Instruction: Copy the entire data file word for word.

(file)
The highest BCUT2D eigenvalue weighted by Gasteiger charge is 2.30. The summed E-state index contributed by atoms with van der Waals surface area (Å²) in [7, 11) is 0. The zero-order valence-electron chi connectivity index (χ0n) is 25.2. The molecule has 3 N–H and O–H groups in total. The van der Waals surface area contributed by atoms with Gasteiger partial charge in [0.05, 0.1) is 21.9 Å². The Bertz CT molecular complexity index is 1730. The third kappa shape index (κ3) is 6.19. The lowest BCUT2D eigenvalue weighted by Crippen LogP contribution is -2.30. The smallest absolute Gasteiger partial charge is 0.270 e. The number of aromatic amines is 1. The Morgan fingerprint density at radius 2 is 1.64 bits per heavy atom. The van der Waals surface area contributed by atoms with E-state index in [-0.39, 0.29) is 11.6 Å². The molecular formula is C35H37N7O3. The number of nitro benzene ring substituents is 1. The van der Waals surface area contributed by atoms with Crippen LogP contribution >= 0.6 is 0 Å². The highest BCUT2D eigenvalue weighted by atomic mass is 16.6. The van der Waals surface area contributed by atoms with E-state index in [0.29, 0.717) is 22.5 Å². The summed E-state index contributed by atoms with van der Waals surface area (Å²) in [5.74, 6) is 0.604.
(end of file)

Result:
The highest BCUT2D eigenvalue weighted by Gasteiger charge is 2.30. The summed E-state index contributed by atoms with van der Waals surface area (Å²) in [7, 11) is 0. The zero-order valence-electron chi connectivity index (χ0n) is 25.2. The molecule has 3 N–H and O–H groups in total. The van der Waals surface area contributed by atoms with Gasteiger partial charge in [0.05, 0.1) is 21.9 Å². The Bertz CT molecular complexity index is 1730. The third kappa shape index (κ3) is 6.19. The lowest BCUT2D eigenvalue weighted by Crippen LogP contribution is -2.30. The smallest absolute Gasteiger partial charge is 0.270 e. The number of aromatic amines is 1. The Morgan fingerprint density at radius 2 is 1.64 bits per heavy atom. The van der Waals surface area contributed by atoms with E-state index in [-0.39, 0.29) is 11.6 Å². The molecular formula is C35H37N7O3. The number of nitro benzene ring substituents is 1. The van der Waals surface area contributed by atoms with Crippen LogP contribution >= 0.6 is 0 Å². The highest BCUT2D eigenvalue weighted by atomic mass is 16.6. The van der Waals surface area contributed by atoms with E-state index in [0.29, 0.717) is 22.5 Å². The summed E-state index contributed by atoms with van der Waals surface area (Å²) in [5.74, 6) is 0.604.